University of North Carolina Lineberger Comprehensive Cancer Center researchers have identified a potential way to target a subtype of acute myeloid leukemia (AML) using chimeric antigen receptor (CAR) T-cell therapy, a form of immunotherapy in which patients’ immune cells are genetically engineered to recognize and track their cancer.
At the 60th American Society of Hematology Annual Meeting in San Diego on Dec. 3, researchers presented preliminary findings from preclinical studies of CAR T-cells directed towards a potential target called B7-H3, which is found on the cell surface in certain types of AML. They believe they can genetically engineer a patient’s normal white blood cells to create CAR T-cells that will home in on this target and kill AML cells.
“Acute myeloid leukemia is the most common acute leukemia in adults,” said the study’s first author Eben Lichtman, MD, a clinical instructor in the UNC School of Medicine Division of Hematology/Oncology. “The prognosis is poor, with only about a quarter of patients surviving more than five years from diagnosis. CAR T-cell therapy has emerged as an important and successful component of therapy for acute lymphoblastic leukemia, or ALL, but CAR T-cell treatment has been more elusive for AML. This is partly because no good targets have been identified on the surface of AML cells that allow us to use CAR T-cells to target them without also targeting normal components of our immune system.”
Studying a group of 10 patients with monocytic AML, the researchers found that most patients had B7-H3 expressed on a high proportion of their leukemia cells, with a median of 62.5 percent of the target on their leukemia cells. In a separate experiment of leukemic cancer cell lines commonly studied in the laboratory, B7-H3 was also shown to be “highly” expressed.
“We found that this protein, B7-H3, appears to be over-expressed in a certain subtype of AML that is clinically, often quite aggressive,” Lichtman said.
The researchers created CAR T-cells that tracked the B7-H3 marker thatproved effective in both controlling tumor cell growth and prolonging survival in mouse models with this disease. And while this marker can be found on certain immune cells called “antigen presenting cells” that act as scouts for the immune system, targeting the cancer with CAR T-cell therapy did not cause significant toxicity in their preclinical experiments.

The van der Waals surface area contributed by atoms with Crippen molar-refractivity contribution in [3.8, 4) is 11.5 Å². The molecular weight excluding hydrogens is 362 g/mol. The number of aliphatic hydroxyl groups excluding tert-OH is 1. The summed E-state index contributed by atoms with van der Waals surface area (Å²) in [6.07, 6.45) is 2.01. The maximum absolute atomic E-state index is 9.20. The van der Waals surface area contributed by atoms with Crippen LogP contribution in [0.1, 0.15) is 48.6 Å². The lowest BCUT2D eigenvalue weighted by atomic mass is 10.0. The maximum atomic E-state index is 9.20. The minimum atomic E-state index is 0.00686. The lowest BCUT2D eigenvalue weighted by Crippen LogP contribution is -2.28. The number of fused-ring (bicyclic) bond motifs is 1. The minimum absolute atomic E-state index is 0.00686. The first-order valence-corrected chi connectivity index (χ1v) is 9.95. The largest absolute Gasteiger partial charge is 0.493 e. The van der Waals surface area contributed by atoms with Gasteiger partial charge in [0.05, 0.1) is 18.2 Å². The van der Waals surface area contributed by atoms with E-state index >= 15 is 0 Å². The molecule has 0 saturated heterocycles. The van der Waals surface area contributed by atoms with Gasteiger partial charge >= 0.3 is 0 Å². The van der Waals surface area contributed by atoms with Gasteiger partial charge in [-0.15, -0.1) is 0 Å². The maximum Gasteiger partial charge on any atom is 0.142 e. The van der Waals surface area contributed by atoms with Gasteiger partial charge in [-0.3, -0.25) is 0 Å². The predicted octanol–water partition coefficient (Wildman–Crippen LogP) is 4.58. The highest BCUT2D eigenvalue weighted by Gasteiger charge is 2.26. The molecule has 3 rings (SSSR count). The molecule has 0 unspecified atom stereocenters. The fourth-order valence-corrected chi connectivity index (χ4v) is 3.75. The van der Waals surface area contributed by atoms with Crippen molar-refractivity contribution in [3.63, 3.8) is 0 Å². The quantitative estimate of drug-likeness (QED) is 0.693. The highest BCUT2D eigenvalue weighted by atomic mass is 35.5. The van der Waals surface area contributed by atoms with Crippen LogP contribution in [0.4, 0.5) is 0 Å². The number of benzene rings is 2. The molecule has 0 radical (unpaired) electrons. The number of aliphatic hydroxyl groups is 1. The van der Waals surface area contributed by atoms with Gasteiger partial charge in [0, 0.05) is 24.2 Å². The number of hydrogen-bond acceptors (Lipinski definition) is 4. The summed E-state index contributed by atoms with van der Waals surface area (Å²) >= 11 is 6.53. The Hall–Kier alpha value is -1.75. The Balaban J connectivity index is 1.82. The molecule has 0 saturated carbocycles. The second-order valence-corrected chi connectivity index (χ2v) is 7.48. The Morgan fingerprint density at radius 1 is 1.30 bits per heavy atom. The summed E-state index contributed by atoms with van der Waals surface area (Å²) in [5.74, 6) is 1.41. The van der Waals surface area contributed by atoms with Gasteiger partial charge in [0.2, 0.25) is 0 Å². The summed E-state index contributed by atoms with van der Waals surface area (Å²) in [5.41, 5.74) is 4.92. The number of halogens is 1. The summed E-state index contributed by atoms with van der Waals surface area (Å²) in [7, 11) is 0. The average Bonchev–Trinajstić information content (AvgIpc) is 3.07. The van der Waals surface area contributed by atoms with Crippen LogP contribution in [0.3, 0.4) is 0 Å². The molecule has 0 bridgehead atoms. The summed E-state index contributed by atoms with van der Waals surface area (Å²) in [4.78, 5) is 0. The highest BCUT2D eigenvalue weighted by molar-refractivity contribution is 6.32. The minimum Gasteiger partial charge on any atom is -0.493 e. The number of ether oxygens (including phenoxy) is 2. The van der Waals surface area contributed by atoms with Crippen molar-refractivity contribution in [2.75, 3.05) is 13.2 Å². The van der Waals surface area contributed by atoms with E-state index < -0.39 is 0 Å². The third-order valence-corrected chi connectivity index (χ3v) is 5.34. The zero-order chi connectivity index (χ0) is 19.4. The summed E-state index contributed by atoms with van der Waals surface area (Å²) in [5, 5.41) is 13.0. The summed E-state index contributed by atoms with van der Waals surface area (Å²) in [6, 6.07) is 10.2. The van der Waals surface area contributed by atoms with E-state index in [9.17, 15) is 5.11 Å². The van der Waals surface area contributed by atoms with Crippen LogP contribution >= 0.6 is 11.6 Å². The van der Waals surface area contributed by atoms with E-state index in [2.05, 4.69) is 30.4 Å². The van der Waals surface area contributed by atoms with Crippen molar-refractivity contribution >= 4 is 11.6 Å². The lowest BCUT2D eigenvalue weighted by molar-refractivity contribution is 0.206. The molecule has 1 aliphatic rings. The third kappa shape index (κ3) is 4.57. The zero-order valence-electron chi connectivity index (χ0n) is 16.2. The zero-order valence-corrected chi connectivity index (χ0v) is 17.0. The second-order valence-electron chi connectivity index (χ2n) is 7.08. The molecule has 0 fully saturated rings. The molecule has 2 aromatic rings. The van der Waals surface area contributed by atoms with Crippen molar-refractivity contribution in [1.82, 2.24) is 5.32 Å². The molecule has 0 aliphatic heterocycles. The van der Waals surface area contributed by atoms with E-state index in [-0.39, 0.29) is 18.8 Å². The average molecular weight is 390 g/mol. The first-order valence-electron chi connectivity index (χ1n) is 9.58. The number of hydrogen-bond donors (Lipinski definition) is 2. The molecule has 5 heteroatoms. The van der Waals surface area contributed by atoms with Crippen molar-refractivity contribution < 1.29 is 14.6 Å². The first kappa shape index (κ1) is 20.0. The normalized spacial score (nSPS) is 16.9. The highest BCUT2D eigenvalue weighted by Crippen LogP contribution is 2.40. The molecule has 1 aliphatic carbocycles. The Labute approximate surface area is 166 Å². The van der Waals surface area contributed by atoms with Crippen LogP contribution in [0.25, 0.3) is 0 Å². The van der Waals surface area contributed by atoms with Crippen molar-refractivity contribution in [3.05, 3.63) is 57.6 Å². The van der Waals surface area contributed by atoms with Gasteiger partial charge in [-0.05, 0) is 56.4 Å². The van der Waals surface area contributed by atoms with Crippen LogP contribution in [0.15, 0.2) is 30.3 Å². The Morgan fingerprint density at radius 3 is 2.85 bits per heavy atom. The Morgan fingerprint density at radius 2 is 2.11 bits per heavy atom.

“This target is present on normal immune cells called antigen-presenting cells, but usually they express a lower level compared to tumors,” said UNC Lineberger’s Gianpietro Dotti, MD. “That is why we believe we can kill the tumor, but spare the normal antigen-presenting cells.”
Dotti said this marker may be a promising target in other cancers in addition to AML, including ovarian and pancreatic cancers.
“This antigen is highly expressed in solid tumors like pancreatic, ovarian and prostate cancer,” he said.
The researchers said the next step is to develop early-stage clinical studies of CAR T-cells designed to target the B7-H3 antigen.
“Allogeneic transplant, and the associated graft versus leukemia effect—which is where donor cells attack the leukemia—are already important ways of controlling AML,” Lichtman said. “If we are able to engineer our own T-cells to attack the leukemia cells, it could be a much safer, and more effective, way to treat this disease.”
He added that there are additional questions to be answered about potential toxicities, as well as about whether the therapy would be effective alone, or in combination with other treatment modalities used in AML.
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